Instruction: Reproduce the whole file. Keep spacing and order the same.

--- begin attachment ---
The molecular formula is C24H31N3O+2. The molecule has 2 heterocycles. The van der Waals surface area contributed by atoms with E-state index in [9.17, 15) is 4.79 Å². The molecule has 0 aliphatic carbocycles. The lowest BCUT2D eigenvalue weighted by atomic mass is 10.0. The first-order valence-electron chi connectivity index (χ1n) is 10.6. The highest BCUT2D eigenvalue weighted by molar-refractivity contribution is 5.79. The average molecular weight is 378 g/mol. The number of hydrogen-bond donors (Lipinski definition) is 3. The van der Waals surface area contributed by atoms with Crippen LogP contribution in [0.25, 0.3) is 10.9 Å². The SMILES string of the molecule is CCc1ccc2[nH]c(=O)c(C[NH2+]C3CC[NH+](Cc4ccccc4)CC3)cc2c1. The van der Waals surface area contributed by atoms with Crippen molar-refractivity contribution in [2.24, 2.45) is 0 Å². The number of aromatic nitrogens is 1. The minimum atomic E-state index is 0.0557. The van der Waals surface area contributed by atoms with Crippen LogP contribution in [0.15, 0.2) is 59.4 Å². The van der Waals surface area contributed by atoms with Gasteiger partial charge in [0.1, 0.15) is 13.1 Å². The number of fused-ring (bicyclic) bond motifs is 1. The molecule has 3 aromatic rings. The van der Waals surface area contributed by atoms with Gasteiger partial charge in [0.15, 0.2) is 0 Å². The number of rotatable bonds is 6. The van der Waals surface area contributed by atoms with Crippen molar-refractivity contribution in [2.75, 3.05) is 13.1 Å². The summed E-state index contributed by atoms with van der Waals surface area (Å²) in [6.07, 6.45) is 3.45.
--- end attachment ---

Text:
The molecular formula is C24H31N3O+2. The molecule has 2 heterocycles. The van der Waals surface area contributed by atoms with E-state index in [9.17, 15) is 4.79 Å². The molecule has 0 aliphatic carbocycles. The lowest BCUT2D eigenvalue weighted by atomic mass is 10.0. The first-order valence-electron chi connectivity index (χ1n) is 10.6. The highest BCUT2D eigenvalue weighted by molar-refractivity contribution is 5.79. The average molecular weight is 378 g/mol. The number of hydrogen-bond donors (Lipinski definition) is 3. The van der Waals surface area contributed by atoms with Crippen LogP contribution in [0.25, 0.3) is 10.9 Å². The SMILES string of the molecule is CCc1ccc2[nH]c(=O)c(C[NH2+]C3CC[NH+](Cc4ccccc4)CC3)cc2c1. The van der Waals surface area contributed by atoms with Crippen molar-refractivity contribution in [2.24, 2.45) is 0 Å². The number of aromatic nitrogens is 1. The minimum atomic E-state index is 0.0557. The van der Waals surface area contributed by atoms with Crippen LogP contribution in [0.15, 0.2) is 59.4 Å². The van der Waals surface area contributed by atoms with Gasteiger partial charge in [0.1, 0.15) is 13.1 Å². The number of fused-ring (bicyclic) bond motifs is 1. The molecule has 3 aromatic rings. The van der Waals surface area contributed by atoms with Gasteiger partial charge in [0.15, 0.2) is 0 Å². The number of rotatable bonds is 6. The van der Waals surface area contributed by atoms with Crippen molar-refractivity contribution in [2.75, 3.05) is 13.1 Å². The summed E-state index contributed by atoms with van der Waals surface area (Å²) in [6.07, 6.45) is 3.45.